Little girl with school uniform in green park. Back to school.

Learning to be rejected

The system is extremely simple… However, photographers are initially perplexed by a number of issues. The first shock occurs when a photograph we believe is acceptable is rejected. First and foremost, the photographs you take for stock must be technically correct. Take and send photos with the correct white balance, a focal point that is precisely in focus, no noise, no sensor dirt, and no over- or underexposure. In stock, using too many filters and exaggerating sharpness are undesirable… If these rules aren’t followed, even the most beautiful photo in your frame won’t save you from being rejected. After all, art photos aren’t what’s expected of you. Stock photos are images that can be used to describe a concept or that can be incorporated into another design. Reviewing the most purchased photos and selecting a niche that you will enjoy taking will help you achieve successful results.

RF, RM ???

Photographers may find some license definitions confusing at first, but with practice, you will become accustomed to them. RF and RM are the terms used to describe stock photography. People who purchase “RF- Royalty Free” photos have no restrictions on how many times they can use it. Photos with “RM-Rights Managed-Limited Usage Rights” can be used only within the parameters set. For example, your photograph will be featured on the front page of an Asian newspaper…When it comes to being published on the first page, the amount that must be paid also changes. The majority of photos used in Microstock photography are sold under an RF license. If you’ve ever sold a photograph as RM, it’s not ethical to sell it as RF again, and vice versa. Because RM-licensed photos are generally much more expensive, they are not consumed everywhere, which is a reason for preference for some customers. Stock sites like Alamy frequently use RM as the basis for their sales policies, and a single photo can sometimes fetch hundreds of dollars. However, the sales rate is low at this time.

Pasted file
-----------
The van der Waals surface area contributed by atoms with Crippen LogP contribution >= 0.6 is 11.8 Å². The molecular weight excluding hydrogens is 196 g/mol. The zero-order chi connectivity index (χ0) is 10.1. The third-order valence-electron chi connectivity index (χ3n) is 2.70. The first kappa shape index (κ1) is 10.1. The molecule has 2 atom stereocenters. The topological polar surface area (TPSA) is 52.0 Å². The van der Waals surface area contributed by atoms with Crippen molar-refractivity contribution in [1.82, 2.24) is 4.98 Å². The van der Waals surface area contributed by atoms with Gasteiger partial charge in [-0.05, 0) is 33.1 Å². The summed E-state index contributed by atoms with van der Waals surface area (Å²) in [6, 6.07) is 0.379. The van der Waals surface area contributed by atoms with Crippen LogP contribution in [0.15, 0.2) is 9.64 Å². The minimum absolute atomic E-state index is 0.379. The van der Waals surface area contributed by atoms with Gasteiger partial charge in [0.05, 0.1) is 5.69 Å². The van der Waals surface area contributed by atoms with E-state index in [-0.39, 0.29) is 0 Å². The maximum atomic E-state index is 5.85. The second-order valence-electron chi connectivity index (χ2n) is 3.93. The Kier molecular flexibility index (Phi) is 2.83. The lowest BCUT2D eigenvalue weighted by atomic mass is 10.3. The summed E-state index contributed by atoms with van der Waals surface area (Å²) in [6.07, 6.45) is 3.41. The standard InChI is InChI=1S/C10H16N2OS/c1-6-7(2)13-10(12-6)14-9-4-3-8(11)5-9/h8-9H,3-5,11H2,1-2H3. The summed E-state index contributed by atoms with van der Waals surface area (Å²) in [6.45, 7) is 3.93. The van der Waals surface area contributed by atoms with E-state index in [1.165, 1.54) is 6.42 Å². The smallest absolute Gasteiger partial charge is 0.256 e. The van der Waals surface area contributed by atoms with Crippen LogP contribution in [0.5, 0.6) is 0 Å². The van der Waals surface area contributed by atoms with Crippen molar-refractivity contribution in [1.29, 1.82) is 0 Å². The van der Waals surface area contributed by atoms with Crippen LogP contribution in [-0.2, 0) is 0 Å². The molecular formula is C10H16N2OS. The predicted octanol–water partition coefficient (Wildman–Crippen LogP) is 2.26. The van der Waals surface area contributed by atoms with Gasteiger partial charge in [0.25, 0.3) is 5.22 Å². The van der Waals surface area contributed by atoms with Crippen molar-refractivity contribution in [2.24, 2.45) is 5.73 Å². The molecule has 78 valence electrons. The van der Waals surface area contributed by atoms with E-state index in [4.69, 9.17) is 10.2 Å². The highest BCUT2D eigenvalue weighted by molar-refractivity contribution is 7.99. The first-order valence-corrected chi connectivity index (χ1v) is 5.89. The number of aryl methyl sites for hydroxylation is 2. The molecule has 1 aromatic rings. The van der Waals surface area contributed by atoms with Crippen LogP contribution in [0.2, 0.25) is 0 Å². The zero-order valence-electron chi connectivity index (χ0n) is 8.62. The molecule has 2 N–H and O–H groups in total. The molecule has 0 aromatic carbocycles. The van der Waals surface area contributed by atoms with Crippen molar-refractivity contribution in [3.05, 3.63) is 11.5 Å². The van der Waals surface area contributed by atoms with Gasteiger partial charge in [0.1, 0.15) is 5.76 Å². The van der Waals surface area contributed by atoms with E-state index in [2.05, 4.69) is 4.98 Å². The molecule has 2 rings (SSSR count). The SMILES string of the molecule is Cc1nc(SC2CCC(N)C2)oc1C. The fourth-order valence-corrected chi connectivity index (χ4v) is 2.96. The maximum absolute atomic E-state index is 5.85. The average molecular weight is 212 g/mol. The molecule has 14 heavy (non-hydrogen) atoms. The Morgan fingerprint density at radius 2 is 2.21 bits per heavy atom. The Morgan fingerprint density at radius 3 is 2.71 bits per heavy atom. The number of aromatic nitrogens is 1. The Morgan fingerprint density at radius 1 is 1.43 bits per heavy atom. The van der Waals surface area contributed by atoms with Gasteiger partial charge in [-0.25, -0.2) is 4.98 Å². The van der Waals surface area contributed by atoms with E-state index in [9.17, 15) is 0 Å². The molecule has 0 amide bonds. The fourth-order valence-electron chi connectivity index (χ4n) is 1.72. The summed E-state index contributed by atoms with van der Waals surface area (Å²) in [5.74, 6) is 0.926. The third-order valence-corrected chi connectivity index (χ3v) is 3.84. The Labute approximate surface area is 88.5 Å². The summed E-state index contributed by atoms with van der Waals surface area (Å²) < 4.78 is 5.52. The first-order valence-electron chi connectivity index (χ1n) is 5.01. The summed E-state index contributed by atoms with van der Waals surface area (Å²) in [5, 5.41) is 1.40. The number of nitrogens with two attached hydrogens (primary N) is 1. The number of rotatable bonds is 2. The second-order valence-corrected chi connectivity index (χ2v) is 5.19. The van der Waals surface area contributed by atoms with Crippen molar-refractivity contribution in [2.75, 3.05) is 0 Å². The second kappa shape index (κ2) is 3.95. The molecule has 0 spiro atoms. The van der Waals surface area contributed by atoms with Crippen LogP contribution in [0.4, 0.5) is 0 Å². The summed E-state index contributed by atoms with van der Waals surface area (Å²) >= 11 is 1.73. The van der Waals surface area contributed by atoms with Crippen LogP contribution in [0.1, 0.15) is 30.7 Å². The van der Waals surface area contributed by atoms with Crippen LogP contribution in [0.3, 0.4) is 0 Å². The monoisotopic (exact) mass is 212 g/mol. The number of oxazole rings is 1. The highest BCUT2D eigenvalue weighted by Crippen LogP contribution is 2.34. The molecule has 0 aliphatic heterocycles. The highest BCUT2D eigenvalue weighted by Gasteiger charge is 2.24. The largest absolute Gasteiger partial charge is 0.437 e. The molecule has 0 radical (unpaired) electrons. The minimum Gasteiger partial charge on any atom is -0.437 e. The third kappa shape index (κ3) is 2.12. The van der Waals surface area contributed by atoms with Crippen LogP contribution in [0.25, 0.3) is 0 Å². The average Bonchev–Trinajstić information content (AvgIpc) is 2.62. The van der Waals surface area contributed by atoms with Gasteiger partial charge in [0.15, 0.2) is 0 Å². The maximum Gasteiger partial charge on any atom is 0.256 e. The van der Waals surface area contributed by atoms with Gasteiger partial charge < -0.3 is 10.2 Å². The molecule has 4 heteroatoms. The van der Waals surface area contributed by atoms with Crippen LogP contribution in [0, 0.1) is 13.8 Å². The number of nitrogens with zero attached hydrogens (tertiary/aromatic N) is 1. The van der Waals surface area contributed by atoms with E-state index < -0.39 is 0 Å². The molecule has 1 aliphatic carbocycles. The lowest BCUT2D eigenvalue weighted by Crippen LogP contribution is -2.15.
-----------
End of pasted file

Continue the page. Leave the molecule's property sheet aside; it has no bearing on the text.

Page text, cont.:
Commercial versus Editorial

One of the concepts we come across frequently is commercial (Commercial) and editorial (Editorial) photography… Commercial photography refers to images that will be used for commercial purposes such as advertising and promotion. Editorial photographs, on the other hand, are photographs that are primarily used as a representation of news in newspapers and magazines and are not intended for advertising. Any commercial photo can theoretically be used as an editorial photo, but not the other way around. If a visible model or property is in the frame, a release for the property or the model is required before the photograph can be used commercially. If the model is not a child, there is usually no need for such permission in editorial photographs; however, this does not mean that the photographs can be taken in secret, which is illegal first and foremost. By the way, viewing the distinction solely as a question of permission is not correct. The photographs’ subject and style are also distinct from those found in commercial photographs. Because the editorial photo has document value, it should not be altered in any way.

Taxes

Our earnings are subject to taxation. As a result, most agencies deduct a portion of the tax from your sales. However, there are some exceptions in some countries. If the agency is based in the United States, the 30 percent cutoff can be reduced to 10% by filling out a tax form called W-8BEN. The form is usually filled out online, and all you have to do is enter basic information like your name and address.

Sending multiple files

When sending photos from a large archive, it is best to use an FTP program. With ftp information obtained from websites and free ftp programs like Filezilla, you can easily send your photos. But first, don’t forget to save the photo’s information as IPTC. You can also do this with free software. All agencies will automatically see the metadata once it is entered. As a result, you’ll be able to send photos to sites for evaluation more easily.

So, why should you sell your photos through stock agencies?

It takes a lot of time and effort to get to a certain point in stock photography. However, with small photo sessions that you find and enjoy during your work breaks, you can build up a nice archive over time. Even if you stop taking photos, these images will continue to sell until you delete them or the agency closes down. At the same time, I believe it will help you improve your photography skills. For example, my rejected photographs have had a significant impact on the development of my photography technique. Selling photos also means getting likes. And it’s a wonderful feeling. And, most importantly, it gives you an excuse to take photos. We’d take photos anyway, wouldn’t we?

Will you be rich as a stock photographer?

No.

Will you earn what you deserve?

No, I don’t think so, but I don’t regret spending my time there.